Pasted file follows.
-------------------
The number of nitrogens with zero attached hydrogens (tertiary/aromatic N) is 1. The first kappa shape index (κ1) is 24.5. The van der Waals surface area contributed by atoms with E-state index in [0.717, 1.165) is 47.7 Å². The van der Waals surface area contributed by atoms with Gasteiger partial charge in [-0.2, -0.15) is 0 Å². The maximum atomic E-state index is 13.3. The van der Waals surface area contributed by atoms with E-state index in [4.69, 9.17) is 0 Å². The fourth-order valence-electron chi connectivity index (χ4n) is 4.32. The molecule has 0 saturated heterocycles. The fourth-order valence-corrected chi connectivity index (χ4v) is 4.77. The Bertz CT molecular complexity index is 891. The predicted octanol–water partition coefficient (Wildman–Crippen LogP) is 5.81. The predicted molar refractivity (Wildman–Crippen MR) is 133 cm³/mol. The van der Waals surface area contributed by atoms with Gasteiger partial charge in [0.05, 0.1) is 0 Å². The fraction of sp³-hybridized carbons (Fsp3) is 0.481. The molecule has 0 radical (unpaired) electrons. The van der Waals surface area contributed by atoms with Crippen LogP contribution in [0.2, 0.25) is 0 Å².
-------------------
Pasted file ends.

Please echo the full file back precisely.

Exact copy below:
The number of nitrogens with zero attached hydrogens (tertiary/aromatic N) is 1. The first kappa shape index (κ1) is 24.5. The van der Waals surface area contributed by atoms with E-state index in [0.717, 1.165) is 47.7 Å². The van der Waals surface area contributed by atoms with Gasteiger partial charge in [-0.2, -0.15) is 0 Å². The maximum atomic E-state index is 13.3. The van der Waals surface area contributed by atoms with E-state index in [4.69, 9.17) is 0 Å². The fourth-order valence-electron chi connectivity index (χ4n) is 4.32. The molecule has 0 saturated heterocycles. The fourth-order valence-corrected chi connectivity index (χ4v) is 4.77. The Bertz CT molecular complexity index is 891. The predicted octanol–water partition coefficient (Wildman–Crippen LogP) is 5.81. The predicted molar refractivity (Wildman–Crippen MR) is 133 cm³/mol. The van der Waals surface area contributed by atoms with Gasteiger partial charge in [0.05, 0.1) is 0 Å². The fraction of sp³-hybridized carbons (Fsp3) is 0.481. The molecule has 0 radical (unpaired) electrons. The van der Waals surface area contributed by atoms with Crippen LogP contribution in [0.2, 0.25) is 0 Å².